Steeler Alan Faneca’s Call From Canton Must Wait Another Year

While the Pittsburgh Steelers faithful are celebrating the Hall of Fame induction of one of their own after former outside linebacker Kevin Greene was named as a member of the Class of 2016, another is left waiting, as former guard Alan Faneca failed to make the top 10 finalists in his first year of eligibility.

It has never been the easiest road for an offensive lineman to get into Canton, to be sure, especially for those who do not play on the outside position of tackle facing the premium pass rushers, but if there were a first-ballot guard out there, one might have thought it would be Faneca.

Drafted by the Steelers with the 26th overall pick in the 1998 NFL Draft, Faneca went on to have a very distinguished career, even if it took until his fourth season before he racked up his first token of recognition, making both the Pro Bowl and the first-team All-Pro team for the first time following the 2001 season.

Faneca strung together nine straight Pro Bowl seasons, in fact, from 2001 to 2009, missing the cut again only in his final season with the Cardinals. He made seven Pro Bowls with the Steelers before leaving in free agency to sign with the Jets in 2008, where he continue his Pro Bowl streak for two more seasons.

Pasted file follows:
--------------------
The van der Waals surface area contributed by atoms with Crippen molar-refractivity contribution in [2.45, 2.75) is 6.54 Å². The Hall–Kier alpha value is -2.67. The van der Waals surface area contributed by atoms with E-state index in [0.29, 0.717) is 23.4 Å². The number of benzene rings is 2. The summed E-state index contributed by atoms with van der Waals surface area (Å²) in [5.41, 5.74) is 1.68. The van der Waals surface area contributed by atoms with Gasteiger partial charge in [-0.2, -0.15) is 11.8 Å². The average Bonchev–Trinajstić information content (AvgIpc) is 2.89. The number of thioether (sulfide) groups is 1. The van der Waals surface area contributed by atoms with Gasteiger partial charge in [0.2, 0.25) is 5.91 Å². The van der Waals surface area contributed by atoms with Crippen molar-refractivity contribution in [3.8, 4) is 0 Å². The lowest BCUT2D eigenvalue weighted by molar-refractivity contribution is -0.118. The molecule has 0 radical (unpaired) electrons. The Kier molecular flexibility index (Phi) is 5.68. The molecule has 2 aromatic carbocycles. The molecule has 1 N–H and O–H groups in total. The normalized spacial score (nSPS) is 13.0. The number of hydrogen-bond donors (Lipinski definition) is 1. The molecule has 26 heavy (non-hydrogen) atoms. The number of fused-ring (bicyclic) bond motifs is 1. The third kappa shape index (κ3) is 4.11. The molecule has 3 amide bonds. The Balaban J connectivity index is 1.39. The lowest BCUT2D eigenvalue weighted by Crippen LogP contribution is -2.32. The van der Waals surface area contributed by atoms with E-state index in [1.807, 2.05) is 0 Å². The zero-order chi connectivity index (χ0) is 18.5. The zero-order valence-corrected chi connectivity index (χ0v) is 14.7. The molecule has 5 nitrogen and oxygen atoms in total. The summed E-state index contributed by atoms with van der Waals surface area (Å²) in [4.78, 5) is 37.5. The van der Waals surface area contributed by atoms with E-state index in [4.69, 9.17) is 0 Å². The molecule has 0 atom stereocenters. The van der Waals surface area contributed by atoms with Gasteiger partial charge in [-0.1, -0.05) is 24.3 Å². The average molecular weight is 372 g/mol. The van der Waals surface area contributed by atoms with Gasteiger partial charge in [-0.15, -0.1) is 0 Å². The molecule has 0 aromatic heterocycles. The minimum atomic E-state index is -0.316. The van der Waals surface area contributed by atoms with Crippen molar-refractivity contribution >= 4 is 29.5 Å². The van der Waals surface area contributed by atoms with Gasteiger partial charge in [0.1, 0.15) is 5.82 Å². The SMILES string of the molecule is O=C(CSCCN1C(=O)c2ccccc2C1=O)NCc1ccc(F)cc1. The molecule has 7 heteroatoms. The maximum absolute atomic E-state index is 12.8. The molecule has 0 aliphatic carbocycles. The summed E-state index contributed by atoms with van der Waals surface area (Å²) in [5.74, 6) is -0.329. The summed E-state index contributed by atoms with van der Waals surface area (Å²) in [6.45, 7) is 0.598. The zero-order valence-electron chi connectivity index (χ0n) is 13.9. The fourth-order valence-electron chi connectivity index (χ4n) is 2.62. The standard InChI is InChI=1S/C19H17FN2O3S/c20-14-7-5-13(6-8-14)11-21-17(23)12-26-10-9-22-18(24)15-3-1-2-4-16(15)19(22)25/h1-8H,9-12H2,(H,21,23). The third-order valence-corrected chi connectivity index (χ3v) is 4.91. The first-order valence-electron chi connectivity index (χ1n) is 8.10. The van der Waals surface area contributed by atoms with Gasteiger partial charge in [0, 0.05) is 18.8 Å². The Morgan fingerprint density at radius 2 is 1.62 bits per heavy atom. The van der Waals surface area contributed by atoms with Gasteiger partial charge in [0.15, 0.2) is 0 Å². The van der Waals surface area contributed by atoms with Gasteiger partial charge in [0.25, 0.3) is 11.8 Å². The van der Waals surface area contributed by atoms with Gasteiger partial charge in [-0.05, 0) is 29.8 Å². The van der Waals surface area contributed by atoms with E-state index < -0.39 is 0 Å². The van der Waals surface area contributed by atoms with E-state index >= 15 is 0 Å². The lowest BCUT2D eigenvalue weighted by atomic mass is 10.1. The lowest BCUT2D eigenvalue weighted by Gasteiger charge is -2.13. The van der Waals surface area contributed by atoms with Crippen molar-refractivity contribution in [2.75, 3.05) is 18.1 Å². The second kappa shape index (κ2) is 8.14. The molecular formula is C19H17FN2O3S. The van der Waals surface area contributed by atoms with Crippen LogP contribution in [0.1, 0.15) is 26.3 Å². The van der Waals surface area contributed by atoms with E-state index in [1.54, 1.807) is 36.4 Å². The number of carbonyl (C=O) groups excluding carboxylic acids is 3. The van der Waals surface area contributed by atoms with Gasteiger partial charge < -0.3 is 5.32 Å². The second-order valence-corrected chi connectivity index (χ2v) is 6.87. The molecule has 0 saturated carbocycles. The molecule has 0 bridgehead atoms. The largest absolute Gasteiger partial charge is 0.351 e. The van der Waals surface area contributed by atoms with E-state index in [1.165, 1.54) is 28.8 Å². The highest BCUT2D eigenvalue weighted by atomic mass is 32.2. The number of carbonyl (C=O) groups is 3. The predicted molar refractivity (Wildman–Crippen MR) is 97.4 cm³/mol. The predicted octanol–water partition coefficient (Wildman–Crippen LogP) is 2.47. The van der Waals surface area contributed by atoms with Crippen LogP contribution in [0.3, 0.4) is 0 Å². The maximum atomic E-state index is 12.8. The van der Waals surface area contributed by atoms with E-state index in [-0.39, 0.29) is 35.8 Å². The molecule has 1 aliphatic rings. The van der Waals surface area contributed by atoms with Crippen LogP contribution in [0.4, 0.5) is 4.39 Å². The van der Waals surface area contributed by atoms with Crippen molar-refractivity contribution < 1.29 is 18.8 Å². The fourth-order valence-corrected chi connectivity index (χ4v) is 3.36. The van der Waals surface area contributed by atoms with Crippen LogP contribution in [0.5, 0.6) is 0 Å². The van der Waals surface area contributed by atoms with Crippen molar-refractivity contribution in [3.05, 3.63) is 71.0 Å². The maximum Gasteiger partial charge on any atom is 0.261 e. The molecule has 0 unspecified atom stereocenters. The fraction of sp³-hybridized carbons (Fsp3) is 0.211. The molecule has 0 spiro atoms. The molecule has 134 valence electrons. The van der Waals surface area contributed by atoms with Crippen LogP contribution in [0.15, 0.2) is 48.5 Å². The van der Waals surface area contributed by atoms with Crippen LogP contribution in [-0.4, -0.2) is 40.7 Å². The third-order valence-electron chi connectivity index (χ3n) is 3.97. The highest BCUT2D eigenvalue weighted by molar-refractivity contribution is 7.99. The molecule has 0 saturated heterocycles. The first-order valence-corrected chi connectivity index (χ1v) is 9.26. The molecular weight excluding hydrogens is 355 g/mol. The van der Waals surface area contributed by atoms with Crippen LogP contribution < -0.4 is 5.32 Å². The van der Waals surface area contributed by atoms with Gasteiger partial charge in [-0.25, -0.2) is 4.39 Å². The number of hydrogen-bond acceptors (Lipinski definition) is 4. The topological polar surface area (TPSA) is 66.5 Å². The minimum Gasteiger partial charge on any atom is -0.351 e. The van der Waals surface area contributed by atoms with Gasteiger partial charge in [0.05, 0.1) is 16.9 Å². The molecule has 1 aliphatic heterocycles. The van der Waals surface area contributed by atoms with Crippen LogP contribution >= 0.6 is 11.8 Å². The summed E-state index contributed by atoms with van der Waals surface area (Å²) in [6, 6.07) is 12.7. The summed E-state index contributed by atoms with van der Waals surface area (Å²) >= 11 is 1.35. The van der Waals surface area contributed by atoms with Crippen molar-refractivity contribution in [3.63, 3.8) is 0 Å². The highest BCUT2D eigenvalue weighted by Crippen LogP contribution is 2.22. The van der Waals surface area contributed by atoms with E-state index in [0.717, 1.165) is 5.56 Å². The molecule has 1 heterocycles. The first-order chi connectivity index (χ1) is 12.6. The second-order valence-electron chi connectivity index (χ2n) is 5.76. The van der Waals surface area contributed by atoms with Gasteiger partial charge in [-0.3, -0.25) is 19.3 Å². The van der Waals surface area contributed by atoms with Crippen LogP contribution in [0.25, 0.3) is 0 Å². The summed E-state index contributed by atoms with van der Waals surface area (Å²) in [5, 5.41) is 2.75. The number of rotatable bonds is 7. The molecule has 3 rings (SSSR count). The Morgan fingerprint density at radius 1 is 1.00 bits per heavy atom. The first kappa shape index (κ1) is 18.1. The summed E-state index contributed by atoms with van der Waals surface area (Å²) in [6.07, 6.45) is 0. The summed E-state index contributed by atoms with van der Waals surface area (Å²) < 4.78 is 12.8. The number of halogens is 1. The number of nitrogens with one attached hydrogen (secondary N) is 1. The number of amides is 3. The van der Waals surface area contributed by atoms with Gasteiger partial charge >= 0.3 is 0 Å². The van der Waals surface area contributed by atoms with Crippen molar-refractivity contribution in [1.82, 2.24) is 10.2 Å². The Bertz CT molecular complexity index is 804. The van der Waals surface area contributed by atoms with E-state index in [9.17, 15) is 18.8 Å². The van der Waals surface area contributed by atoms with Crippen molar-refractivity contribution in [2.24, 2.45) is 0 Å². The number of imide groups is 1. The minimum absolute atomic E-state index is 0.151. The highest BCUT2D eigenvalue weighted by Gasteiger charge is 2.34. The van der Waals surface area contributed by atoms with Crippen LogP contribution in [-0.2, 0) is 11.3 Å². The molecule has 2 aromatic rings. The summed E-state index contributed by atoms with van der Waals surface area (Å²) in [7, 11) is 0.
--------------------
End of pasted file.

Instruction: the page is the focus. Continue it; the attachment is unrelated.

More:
But he also made eight consecutive All-Pro lists from 2001 to 2008, with six first-team recognitions, the exceptions being the 2003 and 2008 seasons.

A member of the NFL 2000s All-Decade Team, the ironman finished his career with an active 144-game playing streak at the time of his retirement. He was a Super Bowl champion with the team in 2005 and threw the signature block on the longest run in Super Bowl history, a 75-yard touchdown from Willie Parker.

His 13-year career saw him spend a decade in the Steel city mostly under Bill Cowher before departing in free agency. Despite the fact that he signed a five-year contract with the Jets in 2008, he was released after two seasons as a salary cap casualty, eventually joining many former Steelers teammates in Arizona, including his former offensive coordinator Ken Whisenhunt and offensive line coach Russ Grimm.

There is no doubt in my mind that Faneca will in time be enshrined in Canton for his accomplishments on the football field, an honor that may be bestowed upon him as early as 2017. But though it will be a great honor for him, football is never what defined him, and he has gone on to new things after his retirement.

In the five years since his retirement, Faneca has dropped a significant amount of weight from his playing days, and has even completed a marathon, while spending a good deal of his time working with charities and being an advocate for epilepsy, from which he suffers. Perhaps few have gone on to what Chuck Noll referred to as their life’s work after their retirement with as much contentment as has Faneca, and I am sure he will be content if he has to wait one more year for Canton to call.

About the Author

Matthew Marczi

Passionate Steelers fan with a bit of writing ability. Connoisseur of loud music. Follow me on Twitter @mmarczi.

  • Big White